You may be like I was. Too trusting.
In 2004, I found a golf-ball sized lump under the skin on my torso — just to the right of where my stomach is.
It really scared me …. so off I went to my family doctor who seemed perplexed, too. He sent me to a surgeon who removed that lump. It was no more of a hassle than having a tooth pulled, or getting stitches in your leg. Eight stitches later, home I went.
When I heard two weeks later that I had been diagnosed with a rare, aggressive and deadly form of lymphoma, I was completely blown away. Over the course of the next three months, I went from my very trusting, very reliant, relationship with my doctors, to my complete lack of distrust for the American healthcare system. Please note, that doesn’t say I distrust all the people who are part of it. No — it means that what I learned was that the system is set up to fail patients and it fails them every day.
It turns out that my diagnosis with a fatal form of lymphoma was, instead, a misdiagnosis. I had no cancer. Whatever I did have was gone — and it has never recurred. I have never had treatment. I have never seen another lump.
I went from being told I would be dead within months, to finding out I was as healthy as any other mid-50s age woman who has only been moderately “good” about preventive and healthy habits throughout her lifetime.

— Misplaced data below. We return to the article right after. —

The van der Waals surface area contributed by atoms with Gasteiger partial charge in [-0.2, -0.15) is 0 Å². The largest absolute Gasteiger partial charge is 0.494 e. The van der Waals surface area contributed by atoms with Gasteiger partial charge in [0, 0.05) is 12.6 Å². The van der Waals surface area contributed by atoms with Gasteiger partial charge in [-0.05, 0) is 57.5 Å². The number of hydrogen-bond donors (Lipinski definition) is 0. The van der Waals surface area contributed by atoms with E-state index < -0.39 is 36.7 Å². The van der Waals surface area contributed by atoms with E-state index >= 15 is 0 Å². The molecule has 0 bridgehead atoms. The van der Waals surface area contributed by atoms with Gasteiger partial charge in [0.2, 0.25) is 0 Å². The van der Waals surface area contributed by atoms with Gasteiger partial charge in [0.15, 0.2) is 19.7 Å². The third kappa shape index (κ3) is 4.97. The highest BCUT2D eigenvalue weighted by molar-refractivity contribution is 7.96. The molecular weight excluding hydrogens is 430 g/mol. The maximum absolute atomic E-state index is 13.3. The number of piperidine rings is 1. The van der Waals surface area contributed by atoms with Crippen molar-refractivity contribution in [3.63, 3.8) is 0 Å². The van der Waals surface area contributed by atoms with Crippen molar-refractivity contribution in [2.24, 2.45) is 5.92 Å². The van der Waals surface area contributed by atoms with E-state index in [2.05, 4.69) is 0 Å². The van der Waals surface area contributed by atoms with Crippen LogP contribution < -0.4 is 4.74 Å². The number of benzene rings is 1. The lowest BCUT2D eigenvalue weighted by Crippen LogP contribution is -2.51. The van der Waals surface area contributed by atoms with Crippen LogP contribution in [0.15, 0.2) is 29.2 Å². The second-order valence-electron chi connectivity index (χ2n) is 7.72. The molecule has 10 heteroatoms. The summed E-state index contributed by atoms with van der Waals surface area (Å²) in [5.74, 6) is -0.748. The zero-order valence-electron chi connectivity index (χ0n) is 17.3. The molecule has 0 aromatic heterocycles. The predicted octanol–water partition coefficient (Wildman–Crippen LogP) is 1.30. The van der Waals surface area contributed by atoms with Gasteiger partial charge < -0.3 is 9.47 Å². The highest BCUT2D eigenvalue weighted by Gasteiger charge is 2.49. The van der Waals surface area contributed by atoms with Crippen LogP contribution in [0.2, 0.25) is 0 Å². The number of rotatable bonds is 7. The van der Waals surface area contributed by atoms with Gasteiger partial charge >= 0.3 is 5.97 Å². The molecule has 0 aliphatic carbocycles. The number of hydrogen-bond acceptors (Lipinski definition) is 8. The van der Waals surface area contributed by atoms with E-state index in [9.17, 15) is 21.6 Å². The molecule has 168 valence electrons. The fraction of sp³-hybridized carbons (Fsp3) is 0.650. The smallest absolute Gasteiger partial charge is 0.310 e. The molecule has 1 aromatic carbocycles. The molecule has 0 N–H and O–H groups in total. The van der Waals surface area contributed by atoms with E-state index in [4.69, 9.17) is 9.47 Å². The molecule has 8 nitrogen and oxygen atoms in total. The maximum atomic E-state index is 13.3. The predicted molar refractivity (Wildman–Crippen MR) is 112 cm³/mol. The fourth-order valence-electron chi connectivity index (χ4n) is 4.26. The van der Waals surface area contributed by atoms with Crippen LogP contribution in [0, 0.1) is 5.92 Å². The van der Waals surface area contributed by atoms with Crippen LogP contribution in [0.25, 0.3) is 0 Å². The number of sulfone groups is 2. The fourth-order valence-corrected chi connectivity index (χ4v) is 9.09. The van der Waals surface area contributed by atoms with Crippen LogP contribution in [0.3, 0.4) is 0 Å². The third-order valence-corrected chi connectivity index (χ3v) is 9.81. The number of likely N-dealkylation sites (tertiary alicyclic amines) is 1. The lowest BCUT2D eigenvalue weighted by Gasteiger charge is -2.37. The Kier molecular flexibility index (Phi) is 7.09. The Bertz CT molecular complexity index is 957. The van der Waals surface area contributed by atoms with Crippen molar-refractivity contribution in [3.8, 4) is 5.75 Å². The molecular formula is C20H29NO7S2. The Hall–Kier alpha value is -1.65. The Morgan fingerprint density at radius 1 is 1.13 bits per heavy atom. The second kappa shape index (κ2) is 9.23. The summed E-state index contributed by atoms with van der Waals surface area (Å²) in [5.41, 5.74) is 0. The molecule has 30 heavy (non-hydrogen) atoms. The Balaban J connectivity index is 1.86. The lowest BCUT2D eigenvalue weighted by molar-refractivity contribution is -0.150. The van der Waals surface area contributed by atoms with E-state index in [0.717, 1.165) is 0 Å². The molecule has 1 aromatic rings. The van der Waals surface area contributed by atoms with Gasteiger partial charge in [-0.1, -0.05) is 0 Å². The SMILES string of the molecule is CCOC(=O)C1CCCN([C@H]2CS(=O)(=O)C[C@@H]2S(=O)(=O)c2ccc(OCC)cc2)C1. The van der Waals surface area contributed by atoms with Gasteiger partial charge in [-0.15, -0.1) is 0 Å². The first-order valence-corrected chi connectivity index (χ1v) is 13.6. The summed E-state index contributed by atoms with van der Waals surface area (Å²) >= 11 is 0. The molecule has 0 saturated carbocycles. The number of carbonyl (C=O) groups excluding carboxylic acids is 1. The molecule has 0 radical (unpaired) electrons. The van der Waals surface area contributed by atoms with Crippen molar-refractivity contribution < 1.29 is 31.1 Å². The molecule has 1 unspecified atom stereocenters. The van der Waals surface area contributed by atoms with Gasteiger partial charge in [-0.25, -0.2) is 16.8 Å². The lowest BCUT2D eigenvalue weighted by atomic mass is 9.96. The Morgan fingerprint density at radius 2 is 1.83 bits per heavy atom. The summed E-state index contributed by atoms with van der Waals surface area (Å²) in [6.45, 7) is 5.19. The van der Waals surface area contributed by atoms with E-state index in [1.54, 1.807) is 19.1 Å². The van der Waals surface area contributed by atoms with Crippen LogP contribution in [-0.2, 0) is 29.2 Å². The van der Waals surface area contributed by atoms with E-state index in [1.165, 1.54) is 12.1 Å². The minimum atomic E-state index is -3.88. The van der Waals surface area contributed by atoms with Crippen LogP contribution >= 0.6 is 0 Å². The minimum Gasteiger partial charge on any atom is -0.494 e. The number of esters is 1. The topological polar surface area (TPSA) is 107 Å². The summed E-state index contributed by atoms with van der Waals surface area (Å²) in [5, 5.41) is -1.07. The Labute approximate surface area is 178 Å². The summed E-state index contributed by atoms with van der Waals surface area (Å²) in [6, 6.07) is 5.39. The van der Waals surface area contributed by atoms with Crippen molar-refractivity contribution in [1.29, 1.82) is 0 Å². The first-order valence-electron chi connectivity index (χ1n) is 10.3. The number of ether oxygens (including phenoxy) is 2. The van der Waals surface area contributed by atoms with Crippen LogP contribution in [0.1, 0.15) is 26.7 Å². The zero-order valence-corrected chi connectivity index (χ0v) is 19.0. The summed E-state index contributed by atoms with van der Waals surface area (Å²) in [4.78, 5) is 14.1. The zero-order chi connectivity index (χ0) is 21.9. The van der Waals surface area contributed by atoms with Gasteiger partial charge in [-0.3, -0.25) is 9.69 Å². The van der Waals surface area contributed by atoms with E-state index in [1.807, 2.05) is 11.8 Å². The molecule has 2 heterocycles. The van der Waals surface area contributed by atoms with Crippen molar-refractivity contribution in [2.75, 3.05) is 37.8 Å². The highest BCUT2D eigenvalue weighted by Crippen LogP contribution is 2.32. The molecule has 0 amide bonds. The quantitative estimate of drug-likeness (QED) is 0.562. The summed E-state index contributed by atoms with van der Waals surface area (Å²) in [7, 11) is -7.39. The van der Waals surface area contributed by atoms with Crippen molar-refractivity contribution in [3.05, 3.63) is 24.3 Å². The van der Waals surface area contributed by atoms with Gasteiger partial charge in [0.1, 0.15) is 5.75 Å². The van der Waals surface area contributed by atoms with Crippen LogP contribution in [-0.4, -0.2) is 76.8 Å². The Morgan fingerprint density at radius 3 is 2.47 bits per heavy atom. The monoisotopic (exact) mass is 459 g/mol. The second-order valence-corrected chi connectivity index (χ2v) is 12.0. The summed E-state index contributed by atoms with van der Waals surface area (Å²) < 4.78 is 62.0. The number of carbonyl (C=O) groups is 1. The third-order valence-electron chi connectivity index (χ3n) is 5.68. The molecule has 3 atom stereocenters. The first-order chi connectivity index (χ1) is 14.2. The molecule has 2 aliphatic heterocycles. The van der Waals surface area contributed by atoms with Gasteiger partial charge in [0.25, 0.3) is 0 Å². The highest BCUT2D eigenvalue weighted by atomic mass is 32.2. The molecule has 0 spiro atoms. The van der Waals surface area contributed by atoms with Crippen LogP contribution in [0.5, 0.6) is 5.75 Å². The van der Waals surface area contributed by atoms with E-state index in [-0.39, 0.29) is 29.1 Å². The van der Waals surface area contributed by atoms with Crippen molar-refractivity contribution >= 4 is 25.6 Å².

The hurdles to getting the right answers, the right treatment, and a longer, healthier life are many. Misdiagnosis is just one of them. Lack of diagnosis, bad treatment recommendations, errors in test result reporting, drug errors, patient safety including surgical errors, and of course, problems with insurance reimbursements or any other payment problems are all hurdles to getting good care.
My husband will tell you I have gone from being a Healthcare Pollyanna to the development of what we call my “cynical crust.”
As it turns out, however, that cynical crust serves me well. It makes me keep asking questions — always a good thing — and it helps me develop advice for those of you who read my blogs, columns, etc.
There will be times we have to trust — but we need to trust wisely. If we develop a sense of trust knowing what the possible problems are, then we know when it’s time to begin questioning our care.
We may not have those many years of medical school behind us, but we patients know our bodies better than anyone else does. That knowledge, combined with intuition and common sense, will help us overcome those healthcare hurdles that might otherwise prevent us from getting the care we need.